Perhaps the most perplexing mystery in Bernstein and Woodward’s book is why they fail to understand the role of the institutions and investigators who were supplying them and other reporters with leakswrote Edward Jay Epstein as he concluded an essay 31 years ago (thanks to Ashbrook's Peter W. Schramm).
This blind spot, endemic to journalists, proceeds from an unwillingness to see the complexity of bureaucratic in-fighting and of politics within the government itself. If the government is considered monolithic, journalists can report its activities, in simply comprehended and coherent terms, as an adversary out of touch with popular sentiments. On the other hand, if governmental activity is viewed as the product of diverse and competing agencies, all with different bases of power and interests, journalism becomes a much more difficult affair.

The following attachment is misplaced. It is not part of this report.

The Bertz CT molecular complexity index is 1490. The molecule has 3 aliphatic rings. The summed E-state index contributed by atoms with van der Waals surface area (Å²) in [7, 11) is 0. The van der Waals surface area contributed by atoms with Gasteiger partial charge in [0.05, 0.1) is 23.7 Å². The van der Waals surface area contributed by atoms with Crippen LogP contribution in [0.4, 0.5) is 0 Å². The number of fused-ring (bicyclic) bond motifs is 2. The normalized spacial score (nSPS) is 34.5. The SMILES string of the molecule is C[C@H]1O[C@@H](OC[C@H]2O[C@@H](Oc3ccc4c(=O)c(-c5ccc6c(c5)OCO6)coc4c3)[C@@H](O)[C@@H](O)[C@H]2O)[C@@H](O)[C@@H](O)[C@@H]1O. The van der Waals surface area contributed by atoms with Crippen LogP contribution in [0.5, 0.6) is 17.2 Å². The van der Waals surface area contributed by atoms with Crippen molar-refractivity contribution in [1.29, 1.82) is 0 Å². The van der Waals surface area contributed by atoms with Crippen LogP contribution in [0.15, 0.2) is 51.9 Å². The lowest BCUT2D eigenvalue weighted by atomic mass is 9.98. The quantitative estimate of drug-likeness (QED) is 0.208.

In any event, the fact remains that it was not the press, which exposed Watergate; it was agencies of government itself. So long as journalists maintain their blind spot toward the inner conflicts and workings of the institution, of government, they will no doubt continue to speak of Watergate in terms of the David and Goliath myth, with Bernstein and Woodward as David and the government as Goliath.